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Government welcomes C of E social-media guidelines

19 July 2019


THE Church of England’s digital charter and new social-media guidelines have been welcomed by the Government. The Parliamentary Under-Secretary for the Department for Digital, Culture, Media, and Sport, Lord Ashton of Hyde, called the charter “commendable”.

He was speaking in a House of Lords debate last week initiated by the Bishop of St Albans, Dr Alan Smith, on the new guidelines (News, 5 July).

Lord Ashton said: “I . . . thank the Rt Revd Prelate and the Church of England for their community guidelines and digital charter, and emphasise how aligned we are on some of the fundamental issues. We will continue to engage with the Church of England as this work progresses.”

Dr Smith had told peers: “These guidelines provide a codification of that choice between cynicism and positivity online. I would encourage all individuals and groups to commit to playing their part in making social media a more welcoming place. . .

“As a Church, these guidelines function simply as a contribution to the life of the nation, and the response, met without cynicism but with genuine appreciation, shows they are wanted.”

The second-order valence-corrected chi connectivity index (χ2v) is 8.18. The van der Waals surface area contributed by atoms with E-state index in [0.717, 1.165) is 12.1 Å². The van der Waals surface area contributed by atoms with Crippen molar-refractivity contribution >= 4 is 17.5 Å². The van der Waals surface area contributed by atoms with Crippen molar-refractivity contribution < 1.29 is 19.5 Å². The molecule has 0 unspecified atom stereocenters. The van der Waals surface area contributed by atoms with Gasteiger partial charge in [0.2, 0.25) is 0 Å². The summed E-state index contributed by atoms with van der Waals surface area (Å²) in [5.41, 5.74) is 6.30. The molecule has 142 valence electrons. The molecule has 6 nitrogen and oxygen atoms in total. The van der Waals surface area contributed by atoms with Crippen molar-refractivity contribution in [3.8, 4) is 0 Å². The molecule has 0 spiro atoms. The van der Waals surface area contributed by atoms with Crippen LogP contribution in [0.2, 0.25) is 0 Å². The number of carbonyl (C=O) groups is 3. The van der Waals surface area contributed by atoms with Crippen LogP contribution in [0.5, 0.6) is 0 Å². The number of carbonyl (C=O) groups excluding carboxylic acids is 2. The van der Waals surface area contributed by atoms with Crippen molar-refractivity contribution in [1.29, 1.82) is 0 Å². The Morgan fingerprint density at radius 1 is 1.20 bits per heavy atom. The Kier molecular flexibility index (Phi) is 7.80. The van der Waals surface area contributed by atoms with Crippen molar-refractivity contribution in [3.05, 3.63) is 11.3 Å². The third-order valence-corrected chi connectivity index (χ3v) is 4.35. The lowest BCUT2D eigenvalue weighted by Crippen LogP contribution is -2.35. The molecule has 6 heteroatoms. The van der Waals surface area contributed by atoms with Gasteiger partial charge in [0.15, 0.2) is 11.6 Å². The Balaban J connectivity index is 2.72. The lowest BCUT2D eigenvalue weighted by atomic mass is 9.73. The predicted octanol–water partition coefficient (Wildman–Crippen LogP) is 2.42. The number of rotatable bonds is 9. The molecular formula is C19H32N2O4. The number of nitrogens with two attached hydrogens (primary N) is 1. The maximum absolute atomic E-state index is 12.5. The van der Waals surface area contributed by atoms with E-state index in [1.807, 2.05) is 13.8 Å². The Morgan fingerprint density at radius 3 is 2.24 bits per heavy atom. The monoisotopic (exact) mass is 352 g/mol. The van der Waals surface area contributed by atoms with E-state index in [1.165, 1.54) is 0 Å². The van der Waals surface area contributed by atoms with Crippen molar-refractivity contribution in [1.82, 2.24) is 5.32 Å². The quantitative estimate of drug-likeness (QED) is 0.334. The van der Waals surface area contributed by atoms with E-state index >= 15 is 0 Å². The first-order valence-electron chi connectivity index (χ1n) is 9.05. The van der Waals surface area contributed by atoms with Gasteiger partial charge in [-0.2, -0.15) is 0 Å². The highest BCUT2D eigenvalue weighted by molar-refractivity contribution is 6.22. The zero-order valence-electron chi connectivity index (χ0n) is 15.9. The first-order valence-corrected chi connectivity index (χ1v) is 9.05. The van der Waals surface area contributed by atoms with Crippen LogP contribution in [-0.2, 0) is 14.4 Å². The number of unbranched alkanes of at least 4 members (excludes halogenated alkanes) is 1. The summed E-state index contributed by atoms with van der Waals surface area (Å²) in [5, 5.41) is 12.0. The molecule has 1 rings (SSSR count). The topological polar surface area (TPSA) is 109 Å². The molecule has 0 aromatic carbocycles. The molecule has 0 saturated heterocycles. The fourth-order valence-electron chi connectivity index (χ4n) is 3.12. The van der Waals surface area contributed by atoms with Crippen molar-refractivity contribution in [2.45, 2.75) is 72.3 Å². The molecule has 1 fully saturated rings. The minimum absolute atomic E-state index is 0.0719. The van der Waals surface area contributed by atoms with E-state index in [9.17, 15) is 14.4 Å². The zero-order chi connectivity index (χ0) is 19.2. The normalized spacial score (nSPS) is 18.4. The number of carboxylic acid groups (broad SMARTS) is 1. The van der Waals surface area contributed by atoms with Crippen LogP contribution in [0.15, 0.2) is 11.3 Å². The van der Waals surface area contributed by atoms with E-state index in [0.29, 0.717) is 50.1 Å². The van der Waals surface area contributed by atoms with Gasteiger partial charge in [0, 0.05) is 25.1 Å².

The Bishop of Chelmsford, the Rt Revd Stephen Cottrell, also spoke in the debate. He said: “If there are no expectations, if bad behaviour has no consequence, then we create a culture rather like the one that we currently have on most of the internet and especially on social media, such as Twitter and Facebook. . .

“[There is] rudeness, prejudice, uninformed ignorance, hatred of minorities, and much worse. Cruelty, harassment, and grooming can go unchallenged and even undetected, and no one seems prepared to take responsibility. Young people learn how to self-harm. Everyone has to be Instagram ready. Casual abuse that would not be tolerated anywhere else is considered normal.

“And, instead of changing it, instead of saying that it should not be this way, we teach our children resilience, as if somehow homophobic, racist, or sexist bullying was inevitable. It is not, which is why the civilised and civilising aspiration of this charter offers hope by raising the expectation of how we behave and how we are treated online.”

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